lunes, 26 de mayo de 2014

Guess the number, part 3

I've been trying to create a high score system for the game, but it has proven to be quite challenging! At first I thought I'd use a dictionary for the players' name and score, but after a while I noticed that a) I wouldn't be able to sort it and b) printing key and value doesn't feel intuitive. So I went down a very interesting road, involving the following concepts:


After some though, I decided that a player class would be the way to go. It simply contains two attributes, name and score, and both are generated right when an object is instanced:

class player:
    def __init__(self,name_arg,score_arg): = name_arg
        self.score = score_arg


This was all new to me! I had never dumped binary data into a file before. The whole point is to store a list of player objects in a file in order to be able to access this information in different playing sessions. I did this through the 'pickle' module. It works something like this:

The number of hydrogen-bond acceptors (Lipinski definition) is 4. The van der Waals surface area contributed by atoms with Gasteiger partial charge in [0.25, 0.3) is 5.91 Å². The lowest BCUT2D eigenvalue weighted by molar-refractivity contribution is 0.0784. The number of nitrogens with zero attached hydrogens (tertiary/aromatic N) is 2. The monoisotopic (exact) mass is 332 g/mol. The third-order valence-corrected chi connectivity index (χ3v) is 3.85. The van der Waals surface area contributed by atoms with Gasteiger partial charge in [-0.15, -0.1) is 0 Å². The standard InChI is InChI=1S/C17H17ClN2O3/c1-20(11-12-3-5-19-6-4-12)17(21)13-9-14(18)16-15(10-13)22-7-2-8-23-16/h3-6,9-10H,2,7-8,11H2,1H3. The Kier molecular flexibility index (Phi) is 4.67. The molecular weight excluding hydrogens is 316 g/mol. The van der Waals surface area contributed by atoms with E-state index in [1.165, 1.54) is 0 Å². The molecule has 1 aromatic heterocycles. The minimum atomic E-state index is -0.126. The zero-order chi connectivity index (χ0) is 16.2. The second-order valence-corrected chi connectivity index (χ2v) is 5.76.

import pickle
newPlayer = player('Dick',1000)
newPlayer2 = player('Jane',500)
newPlayer3 = player('Harry',300)
playerList = [newPlayer,newPlayer2,newPlayer3]

scoresFile = open('scores','wb')

At this point, a file called 'scores' gets created, and the data from the playerList is stored in it. You access it again like this:

scoresFile = open('scores','rb')
scoresList = pickle.load(scoresFile)

Sorting the list by score

This was the tricky part. In order for the list to behave like I wanted, I need to sort it, so I can display it correctly, and most importantly, in order to know if the player's score actually made the list or not.

Lists have a sort() method that do this job perfectly, but it needs that the list elements are sortable objects, so the question was: 'How do I make my class sortable?' This is the answer I found, although I still don't understand it fully:

class player:
    def __init__(self,pname,pscore): = pname
        self.score = pscore
    def __lt__(self,other):
        self.score < other.score

I assume that __lt__ means 'lower than'. It appears to specify how to compare objects of this class. By whatever means, now the class 'player' is sortable, through its score attribute! To try it out, I made this function:

def CheckHighScores(score):

    scoresFile = open('scores','rb')
    scoresList = pickle.load(scoresFile)
    for i in scoresList:
        print( + ' - ' + str(i.score))

It prints the list in perfect order!

I haven't finished implementing the high score system yet, but I wanted to share this information, because it was all pretty new and exciting for me. In the next post I'll hopefully have completed the program, and I'll show you the entire code!

1 comentario:

  1. Great work..looking forward for all your teachings...:) i wana be a good programmer.